The Grand Junction Police Department is warning the Grand Junction community about the distribution of dangerous fentanyl pills in Mesa County.

Deadly Pills Seized In Mesa County

In the last two weeks, some 60,000 fentanyl pills have been seized in Mesa County. These have been referred to as "blues" and "rainbows." According to the Drug Enforcement Agency, fentanyl is the deadliest threat facing the country. The CDC says more than 100,000 Americans died in 2021 from drug overdoses and 66% of those deaths were attributed to synthetic opioids like fentanyl. The DEA reports drug poisonings are the leading cause of death for Americans ages 18-45.

12 Mesa County Deaths Connected To Fentanyl In 2022

The Mesa County Coroner's Office has confirmed 12 deaths related to fentanyl so far in 2022. It's a disturbing trend when you consider the fact that in 2019, Mesa County reported just three fentanyl-related deaths. The Mesa County Sheriff's Office, GJPD, and the Western Colorado Drug Task Force are working with Mesa County Valley School District 51 to help educate students and staff on the dangers of fentanyl, and are encouraging parents to have conversations with their children about this dangerous drug.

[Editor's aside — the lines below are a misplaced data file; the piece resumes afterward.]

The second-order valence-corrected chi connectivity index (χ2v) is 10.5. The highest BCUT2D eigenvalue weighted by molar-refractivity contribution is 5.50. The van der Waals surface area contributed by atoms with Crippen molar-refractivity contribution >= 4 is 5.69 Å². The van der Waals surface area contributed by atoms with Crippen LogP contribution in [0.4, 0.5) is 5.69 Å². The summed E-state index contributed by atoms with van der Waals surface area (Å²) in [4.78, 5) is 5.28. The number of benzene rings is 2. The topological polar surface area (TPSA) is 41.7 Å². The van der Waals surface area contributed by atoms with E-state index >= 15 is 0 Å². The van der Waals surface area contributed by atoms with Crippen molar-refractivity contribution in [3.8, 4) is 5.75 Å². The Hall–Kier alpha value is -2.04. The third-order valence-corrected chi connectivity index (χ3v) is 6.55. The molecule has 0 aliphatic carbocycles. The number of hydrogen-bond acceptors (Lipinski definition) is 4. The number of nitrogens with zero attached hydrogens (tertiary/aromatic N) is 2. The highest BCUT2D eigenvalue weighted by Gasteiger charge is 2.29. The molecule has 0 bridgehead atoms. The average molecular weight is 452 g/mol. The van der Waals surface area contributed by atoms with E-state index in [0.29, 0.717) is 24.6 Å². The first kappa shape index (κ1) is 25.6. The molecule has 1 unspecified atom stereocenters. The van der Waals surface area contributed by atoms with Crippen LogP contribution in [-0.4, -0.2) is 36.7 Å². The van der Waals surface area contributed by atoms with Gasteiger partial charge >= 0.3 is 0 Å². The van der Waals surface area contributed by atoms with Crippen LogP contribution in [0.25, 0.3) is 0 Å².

The GJPD says "rainbow fentanyl" is a new method that drug cartels use to attract children and teens to this highly addictive and potentially deadly drug. There are claims that certain colors may be more potent than others, but DEA testing has not confirmed that. It says every color, shape, and size of fentanyl should be considered extremely dangerous.

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Where Does Fentanyl Come From?

Fentanyl distribution in the U.S. is big business. The DEA says the fentanyl is largely supplied by two criminal drug networks, the Sinaloa Cartel and the Jalisco New Generation Cartel (CJNG)


Fentanyl Is Far More Potent Than Heroin or Morphine

According to the DEA, fentanyl is 50 times more potent than heroin and 100 times more potent than morphine.  Just two milligrams of fentanyl, which is equal to 10-15 grains of table salt, is considered a lethal dose.  If you come across fentanyl, the DEA says you shouldn't even handle it and call 911 immediately.

To learn more about the dangers of fentanyl, check out the DEA's fentanyl awareness page. It's loaded with information to increase awareness - and decrease the demand for this drug.

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